Ziopharm Oncology, Inc. (NASDAQ: ZIOP) and Celldex Therapeutics, Inc. (NASDAQ: CLDX) are both clinical-stage biotechs that could make you rich, but they'll need to carry at least one of their new cancer drug candidates across the finish line first. Let's look at some of the opportunities in front of these companies, and challenges they'll face along the way, to see which one is the better stock to buy at the moment.
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The case for Ziopharm Oncology, Inc.
This stock popped in August when Gilead Sciences offered $11.9 billion to Kite Pharma, which is another clinical-stage biotech developing CAR-T therapies. Kite's lead candidate, axi-cel, is basically an infusion of a patient's own immune cells trained to hunt for cancer cells that display the CD19 protein on their surface.
Ziopharm claims its own CD19 directed cells can be ready to go just two days after they're withdrawn, which would give it a big edge over the competition. Kite has whittled axi-cel's manufacturing process down to about 17 days from the time patient cells are removed until they're ready to be reinfused. Kymriah from Novartis was quick to earn the first Food and Drug Administration approval for this treatment class, but its turnaround time is about 22 days.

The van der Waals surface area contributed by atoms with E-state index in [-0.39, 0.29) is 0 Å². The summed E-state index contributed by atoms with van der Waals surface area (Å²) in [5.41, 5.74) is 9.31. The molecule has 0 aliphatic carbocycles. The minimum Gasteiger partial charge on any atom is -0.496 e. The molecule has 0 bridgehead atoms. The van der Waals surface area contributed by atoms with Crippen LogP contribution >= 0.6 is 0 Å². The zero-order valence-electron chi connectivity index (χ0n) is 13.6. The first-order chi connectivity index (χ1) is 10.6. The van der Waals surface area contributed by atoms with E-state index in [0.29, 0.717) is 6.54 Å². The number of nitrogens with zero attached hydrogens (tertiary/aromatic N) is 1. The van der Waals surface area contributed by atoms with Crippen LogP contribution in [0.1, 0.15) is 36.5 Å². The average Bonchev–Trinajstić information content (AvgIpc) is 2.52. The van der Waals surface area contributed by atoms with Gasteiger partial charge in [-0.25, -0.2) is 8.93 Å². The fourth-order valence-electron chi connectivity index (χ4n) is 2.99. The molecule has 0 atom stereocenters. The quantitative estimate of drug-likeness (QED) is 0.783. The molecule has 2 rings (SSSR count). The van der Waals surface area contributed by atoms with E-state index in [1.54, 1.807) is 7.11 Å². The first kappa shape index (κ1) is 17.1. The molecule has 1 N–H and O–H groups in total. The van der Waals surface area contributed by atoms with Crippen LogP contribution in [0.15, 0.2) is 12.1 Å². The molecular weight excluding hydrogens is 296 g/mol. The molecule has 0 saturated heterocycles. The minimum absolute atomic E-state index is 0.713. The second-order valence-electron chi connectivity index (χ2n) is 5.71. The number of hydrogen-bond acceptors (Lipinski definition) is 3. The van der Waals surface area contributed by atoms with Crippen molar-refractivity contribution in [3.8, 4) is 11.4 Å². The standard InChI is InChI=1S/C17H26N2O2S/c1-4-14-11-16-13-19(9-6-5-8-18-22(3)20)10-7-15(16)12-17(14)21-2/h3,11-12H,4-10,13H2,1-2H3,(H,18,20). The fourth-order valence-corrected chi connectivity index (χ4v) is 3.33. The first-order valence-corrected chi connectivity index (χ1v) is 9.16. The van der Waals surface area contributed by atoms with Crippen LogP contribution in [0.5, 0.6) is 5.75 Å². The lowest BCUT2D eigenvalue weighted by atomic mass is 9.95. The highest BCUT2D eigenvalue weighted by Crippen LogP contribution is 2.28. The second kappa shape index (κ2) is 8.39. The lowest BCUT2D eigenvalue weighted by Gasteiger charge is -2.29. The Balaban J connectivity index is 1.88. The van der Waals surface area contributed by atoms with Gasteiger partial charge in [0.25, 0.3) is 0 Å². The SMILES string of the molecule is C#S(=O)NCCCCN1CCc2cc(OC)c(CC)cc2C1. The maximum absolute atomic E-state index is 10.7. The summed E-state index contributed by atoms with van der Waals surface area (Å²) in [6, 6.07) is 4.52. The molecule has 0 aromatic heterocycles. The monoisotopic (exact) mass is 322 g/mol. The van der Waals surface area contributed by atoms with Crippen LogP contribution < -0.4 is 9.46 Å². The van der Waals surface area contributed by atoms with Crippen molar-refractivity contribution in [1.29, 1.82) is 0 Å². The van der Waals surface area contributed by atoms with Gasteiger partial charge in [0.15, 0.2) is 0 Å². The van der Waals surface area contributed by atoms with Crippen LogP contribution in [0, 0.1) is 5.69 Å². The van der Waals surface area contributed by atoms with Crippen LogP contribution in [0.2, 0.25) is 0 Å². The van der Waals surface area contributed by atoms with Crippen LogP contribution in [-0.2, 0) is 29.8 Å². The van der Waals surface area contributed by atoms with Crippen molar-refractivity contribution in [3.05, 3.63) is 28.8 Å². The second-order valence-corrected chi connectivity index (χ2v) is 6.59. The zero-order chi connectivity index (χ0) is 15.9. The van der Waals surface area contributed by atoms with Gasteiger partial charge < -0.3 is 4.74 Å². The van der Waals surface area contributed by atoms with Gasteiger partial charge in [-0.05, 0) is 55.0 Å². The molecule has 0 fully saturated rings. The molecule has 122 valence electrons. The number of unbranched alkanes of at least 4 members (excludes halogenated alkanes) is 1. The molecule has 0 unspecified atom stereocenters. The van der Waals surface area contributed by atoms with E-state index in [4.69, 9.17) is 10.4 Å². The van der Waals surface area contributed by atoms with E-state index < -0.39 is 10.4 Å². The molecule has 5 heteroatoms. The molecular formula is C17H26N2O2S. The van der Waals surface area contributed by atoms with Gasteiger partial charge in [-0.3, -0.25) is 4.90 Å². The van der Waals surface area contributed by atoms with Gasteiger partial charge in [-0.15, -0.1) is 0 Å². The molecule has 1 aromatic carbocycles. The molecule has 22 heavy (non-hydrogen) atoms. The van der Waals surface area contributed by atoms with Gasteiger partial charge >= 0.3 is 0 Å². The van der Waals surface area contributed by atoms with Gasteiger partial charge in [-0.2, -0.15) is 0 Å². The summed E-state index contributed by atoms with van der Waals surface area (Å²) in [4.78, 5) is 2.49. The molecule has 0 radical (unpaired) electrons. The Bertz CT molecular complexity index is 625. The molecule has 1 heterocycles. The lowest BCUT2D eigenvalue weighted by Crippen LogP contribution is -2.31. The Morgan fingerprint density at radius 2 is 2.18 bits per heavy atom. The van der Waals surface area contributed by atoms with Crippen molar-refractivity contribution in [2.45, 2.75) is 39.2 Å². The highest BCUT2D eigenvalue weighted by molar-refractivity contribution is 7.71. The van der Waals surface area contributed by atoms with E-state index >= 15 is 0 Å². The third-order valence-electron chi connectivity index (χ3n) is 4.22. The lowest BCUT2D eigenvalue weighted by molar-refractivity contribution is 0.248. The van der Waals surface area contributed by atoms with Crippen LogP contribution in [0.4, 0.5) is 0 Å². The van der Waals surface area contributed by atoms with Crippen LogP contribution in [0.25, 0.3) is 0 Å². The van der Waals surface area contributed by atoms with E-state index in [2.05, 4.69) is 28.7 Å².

Investors getting excited about Ziopharm's speedy CAR-T candidates need to understand that there isn't a lot of data. At the moment, MD Anderson Cancer Center is enrolling patients in a phase 1 trial with an earlier generation of Ziopharm's CD19 directed therapy that takes a couple of weeks to manufacture. So far, one patient with an aggressive form of lymphoma achieved a complete remission lasting approximately six months, but the company hasn't even started dosing patients with a version created in under two days.
The company's most advanced candidate is a complicated combination that has produced interesting results for patients with recurrent glioblastoma, an aggressive form of brain cancer with few treatment options. Investigators inject ad-RTS-hIL-12 directly into brain tumors then give patients veledimex pills in order to control the expression of interleukin-12 (IL-12), a protein that stimulates anti-cancer immune responses.
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Median overall survival among 15 patients treated with Ziopharm's IL-12 candidate and given 20 mg of veledimex reached 12.5 months. Historically, patients meeting this group's criteria would reach median overall survival of six to seven months. Investors should know that historical survival data isn't the best predictor of success in subsequent studies with control groups, especially with brain cancer.
Sadly, it looks like Ziopharm isn't in a hurry to find out if its lead candidate can actually outperform anything. The company announced a successful conclusion to its end of phase 2 meeting with the FDA in March but hasn't even announced a protocol for an upcoming pivotal trial yet.
The case for Celldex Therapeutics, Inc.